Our Top 10 Blogs of 2021
A look back at our most-read blogs shows that specific effects of the pandemic on housing markets, racial disparities in housing, and national living patterns grew clearer this year, though many questions remain.
Our top blog of the year was senior fellow Don Layton’s case that the downturn-defying, strong housing price growth seen in 2020 was not merely a distortion but a fundamental change precipitated by the new pandemic reality. Layton also unpacked the implications of the Supreme Court’s decision to eliminate the FHFA director’s independence, as well as other changes this year at the GSEs and the Treasury under the Biden administration.
Former Center postdoctoral fellow Hyojung Lee examined assumptions and realities of the trajectory of the much-scrutinized millennial generation. Addressing the question of whether an “urban exodus” will occur as millennials age, he found that the oldest millennials are indeed moving away from cities, but an increasing number of young adults, including many late millennials, are seeking out urban living.
In one of the blogs that garnered the most media interest this year, research analyst Raheem Hanifa found significant racial disparities in current mortgage interest rates. Black homeowners not only have primary mortgages with higher interest rates than white homeowners with similar incomes, they also have higher rates than white homeowners with substantially lower incomes.
Also tracing the present-day effects of systematic racial discrimination, research assistant Sophia Wedeen found that pandemic pressures exacerbated preexisting inequalities. Renter households of color already faced higher housing cost burdens, but since the pandemic began Black and Hispanic renter households were twice as likely as white renter households to be behind on housing payments and at risk of eviction.
Despite a publicized pandemic surge in young adults returning home to their parents, senior research associate Daniel McCue found that this trend was short-lived. By the close of 2020, the share of adults aged 25-29 living in parents’ homes had returned to normal levels, while the share of those aged 18-24 living with parents was only slightly elevated.
A record number of single-family rentals were built in 2020, but senior research analyst Alexander Hermann found that their appeal for younger, modest-income families with children means that further growth is needed. He also charted the skyrocketing prices in most US housing markets as part of our 2021 State of the Nation’s Housing report, which offers an expanded view of developments in the second year of the pandemic.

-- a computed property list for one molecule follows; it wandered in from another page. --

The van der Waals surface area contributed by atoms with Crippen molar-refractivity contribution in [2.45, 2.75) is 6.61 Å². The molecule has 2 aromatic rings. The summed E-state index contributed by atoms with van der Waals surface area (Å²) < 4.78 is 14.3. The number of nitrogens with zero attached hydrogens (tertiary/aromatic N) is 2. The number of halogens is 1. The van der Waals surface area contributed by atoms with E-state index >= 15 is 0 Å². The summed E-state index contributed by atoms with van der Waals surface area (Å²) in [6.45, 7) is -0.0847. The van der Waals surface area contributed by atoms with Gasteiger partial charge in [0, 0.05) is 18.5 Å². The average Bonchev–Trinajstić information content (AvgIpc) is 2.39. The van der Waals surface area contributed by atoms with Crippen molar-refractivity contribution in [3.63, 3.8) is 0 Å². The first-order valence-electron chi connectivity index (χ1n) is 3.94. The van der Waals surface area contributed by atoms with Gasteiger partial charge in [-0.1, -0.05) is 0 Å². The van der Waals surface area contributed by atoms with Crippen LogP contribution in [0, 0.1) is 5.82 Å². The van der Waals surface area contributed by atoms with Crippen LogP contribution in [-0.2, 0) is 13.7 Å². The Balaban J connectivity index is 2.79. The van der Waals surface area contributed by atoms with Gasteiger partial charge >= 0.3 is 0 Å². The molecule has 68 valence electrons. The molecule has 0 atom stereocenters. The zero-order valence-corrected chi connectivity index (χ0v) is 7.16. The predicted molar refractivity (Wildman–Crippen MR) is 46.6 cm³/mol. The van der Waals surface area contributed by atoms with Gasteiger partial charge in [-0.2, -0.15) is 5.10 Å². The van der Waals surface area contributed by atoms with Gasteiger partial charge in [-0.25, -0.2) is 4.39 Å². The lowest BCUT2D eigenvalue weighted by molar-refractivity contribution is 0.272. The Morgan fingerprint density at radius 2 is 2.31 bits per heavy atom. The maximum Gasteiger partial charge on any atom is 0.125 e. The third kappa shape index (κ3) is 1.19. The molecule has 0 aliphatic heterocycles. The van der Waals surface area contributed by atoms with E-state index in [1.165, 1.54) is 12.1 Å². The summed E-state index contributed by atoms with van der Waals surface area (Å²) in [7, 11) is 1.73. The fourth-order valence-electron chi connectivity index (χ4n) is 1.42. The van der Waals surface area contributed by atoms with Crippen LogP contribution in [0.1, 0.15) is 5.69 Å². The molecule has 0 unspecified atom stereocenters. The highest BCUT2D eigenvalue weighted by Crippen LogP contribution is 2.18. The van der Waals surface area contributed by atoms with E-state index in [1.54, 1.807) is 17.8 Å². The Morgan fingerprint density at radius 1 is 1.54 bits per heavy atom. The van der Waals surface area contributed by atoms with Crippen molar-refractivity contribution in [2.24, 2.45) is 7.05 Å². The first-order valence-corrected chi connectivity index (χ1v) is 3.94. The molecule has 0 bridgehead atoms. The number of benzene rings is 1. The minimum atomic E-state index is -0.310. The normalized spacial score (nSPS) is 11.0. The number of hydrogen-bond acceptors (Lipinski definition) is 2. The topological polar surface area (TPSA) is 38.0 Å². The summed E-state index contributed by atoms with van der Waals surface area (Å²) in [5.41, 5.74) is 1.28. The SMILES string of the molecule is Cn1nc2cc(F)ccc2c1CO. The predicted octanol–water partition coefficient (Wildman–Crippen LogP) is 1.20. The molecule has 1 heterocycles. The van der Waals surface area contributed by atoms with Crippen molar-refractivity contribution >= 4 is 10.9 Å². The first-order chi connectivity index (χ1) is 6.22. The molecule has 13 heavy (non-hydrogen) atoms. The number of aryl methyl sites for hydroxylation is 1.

The discriminatory history of single-family zoning still reverberates today, as senior research fellow Alexander von Hoffman recounted. A look into the roots of these policies shows that while eliminating single-family zones in US cities is necessary to address the racial segregation they enabled, it is not alone sufficient to address other obstacles to multifamily residential development.
To gauge the effects of the pandemic on landlords, former Center research assistant Elijah de la Campa and University of Pennsylvania professor Vincent J. Reina surveyed rental property owners in ten US cities for a paper produced as part of the Housing Crisis Research Collaborative. They found that rent collection was down significantly in 2020, and that renter households of color have been more likely to face punitive landlord action.
Updating data released the previous year, research associate Whitney Airgood-Obrycki found unequal financial impacts of the pandemic refracting across racial, tenure, and age lines. While 45 percent of all households lost employment income between March and December 2020, effects were magnified for low-income households, renters, and households of color, with Black renters most likely to be behind on housing payments at the end of the year.
10. Despite Devastating Effects on the Broader Economy, Pandemic Has Been a Boon for US Home Improvement
On a rare positive note, our 2021 Improving America’s Housing report found spending on home improvements and repairs grew more than 3 percent in response to pandemic needs, even while the US economy shrank in 2020. Former project director of the Remodeling Futures Program Kermit Baker, who retired in 2021 after 25 years at the Center, recounted how DIY renovations surged as the sudden shift to remote work increased demand for larger homes and new interiors.